Hugo Boss isn’t the only apparel company to rebound by narrowing its focus to product categories that are in demand right now. Land’s End, which has stores but sells primarily online, focused promotions on lifestyle products like outdoor wear or camping gear, which people are really embracing. Also, “fast fashion” retailers like H&M and Zara took an early hit and then recovered because people who have less these days appreciate their price point during these recessionary times.

That won’t work for every brand and product set — you can’t be a retailer that sells gowns and dresses and then start selling hiking boots. That kind of pivot is too far. But you can take advantage of relationships or access to deliver products that are still in demand.

The mattress brand Purple did this when it was quick to see that one of its products, a seat cushion, could work well for people setting up home offices. Purple made multiple variants of the cushion, while also putting some of their manufacturing capacity to mask-making, since the brand had an upholstery material that worked well for masks. In parallel, Purple was also donating mattresses to hospitals that were housing COVID-19 patients. In what could have been a very bad year, Purple finished the third quarter with more cash on hand than they started with.

4. Prepare to make fast decisions to deal with holiday challenges

This holiday season is clearly going to be different from previous years, but we aren’t flying totally blind. There are some constraints that we already know are going to exist and that retailers can prepare for now.

Set up a war room, get all the information you need and make it readily available, and convene the people who need to be there to take action.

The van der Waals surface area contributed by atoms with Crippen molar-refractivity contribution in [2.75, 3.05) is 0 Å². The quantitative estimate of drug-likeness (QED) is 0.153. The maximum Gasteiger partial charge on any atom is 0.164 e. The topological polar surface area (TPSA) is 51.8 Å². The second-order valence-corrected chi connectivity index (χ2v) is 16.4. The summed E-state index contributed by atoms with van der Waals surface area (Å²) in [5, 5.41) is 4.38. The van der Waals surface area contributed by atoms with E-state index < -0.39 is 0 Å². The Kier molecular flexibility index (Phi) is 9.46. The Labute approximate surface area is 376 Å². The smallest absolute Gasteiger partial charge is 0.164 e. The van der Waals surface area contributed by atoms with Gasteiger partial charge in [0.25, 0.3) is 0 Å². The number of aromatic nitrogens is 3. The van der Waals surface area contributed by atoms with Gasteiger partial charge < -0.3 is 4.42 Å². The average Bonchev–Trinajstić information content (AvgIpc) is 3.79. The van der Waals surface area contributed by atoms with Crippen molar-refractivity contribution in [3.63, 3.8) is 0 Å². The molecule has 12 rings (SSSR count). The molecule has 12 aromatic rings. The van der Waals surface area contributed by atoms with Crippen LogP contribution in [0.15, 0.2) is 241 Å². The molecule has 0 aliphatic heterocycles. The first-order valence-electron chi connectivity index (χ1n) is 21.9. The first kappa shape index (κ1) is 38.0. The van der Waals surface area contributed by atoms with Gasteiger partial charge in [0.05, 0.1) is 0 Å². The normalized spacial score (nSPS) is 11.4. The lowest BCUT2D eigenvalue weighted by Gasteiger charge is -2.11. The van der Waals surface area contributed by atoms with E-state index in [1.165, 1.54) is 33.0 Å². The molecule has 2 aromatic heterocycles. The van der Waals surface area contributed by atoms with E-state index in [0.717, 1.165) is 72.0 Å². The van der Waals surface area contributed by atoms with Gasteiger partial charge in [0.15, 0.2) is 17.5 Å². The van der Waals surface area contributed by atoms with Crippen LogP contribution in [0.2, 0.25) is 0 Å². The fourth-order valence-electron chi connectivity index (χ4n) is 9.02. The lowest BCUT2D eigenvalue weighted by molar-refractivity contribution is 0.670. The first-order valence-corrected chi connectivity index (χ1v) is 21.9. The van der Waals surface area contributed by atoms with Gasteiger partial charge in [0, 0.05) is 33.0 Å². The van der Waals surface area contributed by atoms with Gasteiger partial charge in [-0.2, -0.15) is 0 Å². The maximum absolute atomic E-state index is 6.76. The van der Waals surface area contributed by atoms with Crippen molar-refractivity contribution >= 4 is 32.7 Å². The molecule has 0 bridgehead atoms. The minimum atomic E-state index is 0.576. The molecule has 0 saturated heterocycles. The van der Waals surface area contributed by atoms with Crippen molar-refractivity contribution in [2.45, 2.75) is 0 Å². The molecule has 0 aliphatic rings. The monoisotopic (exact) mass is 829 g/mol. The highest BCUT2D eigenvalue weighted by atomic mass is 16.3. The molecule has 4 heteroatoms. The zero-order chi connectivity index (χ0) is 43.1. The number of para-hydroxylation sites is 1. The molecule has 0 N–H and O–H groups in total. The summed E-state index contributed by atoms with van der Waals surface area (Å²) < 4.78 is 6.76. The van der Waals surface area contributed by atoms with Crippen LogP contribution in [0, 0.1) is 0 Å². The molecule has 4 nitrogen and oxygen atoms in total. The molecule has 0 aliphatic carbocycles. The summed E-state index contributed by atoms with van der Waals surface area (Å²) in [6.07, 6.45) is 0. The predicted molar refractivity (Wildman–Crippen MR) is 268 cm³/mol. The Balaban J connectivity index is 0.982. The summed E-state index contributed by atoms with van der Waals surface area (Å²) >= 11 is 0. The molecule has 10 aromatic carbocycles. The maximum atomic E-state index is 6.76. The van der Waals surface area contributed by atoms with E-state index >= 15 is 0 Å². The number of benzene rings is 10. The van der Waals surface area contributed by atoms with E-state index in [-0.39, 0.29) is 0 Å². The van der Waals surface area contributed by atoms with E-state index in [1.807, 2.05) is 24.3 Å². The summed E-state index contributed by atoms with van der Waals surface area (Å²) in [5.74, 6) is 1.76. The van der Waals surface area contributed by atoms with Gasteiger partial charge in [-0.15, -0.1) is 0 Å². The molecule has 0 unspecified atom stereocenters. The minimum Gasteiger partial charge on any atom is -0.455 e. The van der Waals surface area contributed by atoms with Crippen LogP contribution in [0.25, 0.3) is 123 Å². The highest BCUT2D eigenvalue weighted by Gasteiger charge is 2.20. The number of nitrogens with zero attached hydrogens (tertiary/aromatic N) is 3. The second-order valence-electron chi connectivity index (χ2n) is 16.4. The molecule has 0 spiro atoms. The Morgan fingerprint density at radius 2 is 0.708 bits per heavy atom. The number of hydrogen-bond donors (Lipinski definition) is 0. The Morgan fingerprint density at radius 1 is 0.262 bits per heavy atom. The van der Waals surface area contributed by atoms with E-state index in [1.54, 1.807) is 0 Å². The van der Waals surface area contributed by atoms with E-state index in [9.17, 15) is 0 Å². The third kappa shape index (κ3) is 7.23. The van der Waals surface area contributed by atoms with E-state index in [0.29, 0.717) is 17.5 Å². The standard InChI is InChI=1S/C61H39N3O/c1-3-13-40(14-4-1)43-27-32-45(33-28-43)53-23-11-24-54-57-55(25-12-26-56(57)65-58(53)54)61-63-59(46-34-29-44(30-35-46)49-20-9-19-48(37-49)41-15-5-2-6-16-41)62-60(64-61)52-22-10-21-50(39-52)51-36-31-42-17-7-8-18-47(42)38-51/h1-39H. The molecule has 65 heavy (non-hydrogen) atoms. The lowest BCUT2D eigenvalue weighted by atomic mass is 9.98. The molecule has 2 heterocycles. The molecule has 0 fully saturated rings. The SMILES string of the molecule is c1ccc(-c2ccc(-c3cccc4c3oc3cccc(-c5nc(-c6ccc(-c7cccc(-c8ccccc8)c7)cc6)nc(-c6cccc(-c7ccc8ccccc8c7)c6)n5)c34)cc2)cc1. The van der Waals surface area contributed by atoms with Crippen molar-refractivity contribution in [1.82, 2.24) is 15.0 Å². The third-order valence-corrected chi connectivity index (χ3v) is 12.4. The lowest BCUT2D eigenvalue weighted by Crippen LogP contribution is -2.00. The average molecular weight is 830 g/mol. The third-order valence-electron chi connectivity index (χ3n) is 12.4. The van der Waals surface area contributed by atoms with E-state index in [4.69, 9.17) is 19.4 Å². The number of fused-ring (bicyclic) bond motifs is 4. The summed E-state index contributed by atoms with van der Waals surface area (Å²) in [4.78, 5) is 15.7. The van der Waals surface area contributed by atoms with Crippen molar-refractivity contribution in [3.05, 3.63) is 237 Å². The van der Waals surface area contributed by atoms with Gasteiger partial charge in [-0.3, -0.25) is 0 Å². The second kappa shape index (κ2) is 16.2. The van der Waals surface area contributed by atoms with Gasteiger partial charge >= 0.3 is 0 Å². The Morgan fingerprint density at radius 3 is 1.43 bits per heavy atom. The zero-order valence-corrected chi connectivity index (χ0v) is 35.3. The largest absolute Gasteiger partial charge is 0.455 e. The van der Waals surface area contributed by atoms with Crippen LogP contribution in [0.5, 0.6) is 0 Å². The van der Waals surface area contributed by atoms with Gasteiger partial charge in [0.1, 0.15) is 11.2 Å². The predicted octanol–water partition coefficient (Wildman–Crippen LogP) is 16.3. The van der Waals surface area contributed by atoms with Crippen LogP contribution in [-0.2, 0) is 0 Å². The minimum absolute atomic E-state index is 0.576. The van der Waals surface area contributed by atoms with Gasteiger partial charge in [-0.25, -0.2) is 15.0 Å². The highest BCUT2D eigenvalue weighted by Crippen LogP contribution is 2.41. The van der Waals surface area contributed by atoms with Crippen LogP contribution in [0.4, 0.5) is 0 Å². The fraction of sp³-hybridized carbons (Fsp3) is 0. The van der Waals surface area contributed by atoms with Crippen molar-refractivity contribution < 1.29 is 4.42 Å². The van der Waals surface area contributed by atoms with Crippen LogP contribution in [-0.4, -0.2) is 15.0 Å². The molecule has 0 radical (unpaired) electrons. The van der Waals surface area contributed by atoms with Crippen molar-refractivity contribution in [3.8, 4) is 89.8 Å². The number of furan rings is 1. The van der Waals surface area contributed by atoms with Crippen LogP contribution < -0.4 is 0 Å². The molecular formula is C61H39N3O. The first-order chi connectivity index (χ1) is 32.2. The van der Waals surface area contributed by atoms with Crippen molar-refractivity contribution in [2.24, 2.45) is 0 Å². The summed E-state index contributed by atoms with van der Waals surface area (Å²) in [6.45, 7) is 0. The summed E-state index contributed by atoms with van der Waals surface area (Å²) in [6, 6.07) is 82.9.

For example, this year is going to be a predominantly digital holiday, which will strain the shipping system. Distributors are already talking about putting caps on shipping, so retailers need to be prepared, anticipate bottlenecks and have a plan for resolving them.

I had a recent conversation with Charlie Cole, the CEO of FTD, the floral delivery company. FTD relies on local florists to prepare the arrangements and deliver them to customers, but when whole states were in lockdown, those florists weren’t open. Charlie and his team had to consider everything. Could they ship directly from their suppliers in South America? Could they come up with alternative ways of shipping and doing customer service?

Brands that are willing to be nimble like that will be most successful. That requires an internal ability to make fast decisions and act on them. Set up a war room, get all the information you need and make it readily available, and convene the people who need to be there to take action.

5. Use your data, but with a smaller look-back window

Fast also applies to data access and analysis. Retailers are used to planning their holiday season based on years of forecasting data. That’s not going to work this year.

The typically long ordering cycles in supply chains have proven to be a real issue. Back in March, companies canceled orders, and by the time they realized they still needed them, they couldn’t get them back.

That doesn’t mean data isn’t critical. It is — perhaps more so than ever — but the look-back window might be shorter. Maybe decision makers are looking at a week’s worth of data. Maybe they’re looking at a few days.

For this holiday season your decisions need to be made with near-real-time data and imperfect information – it’s time for speed over certainty.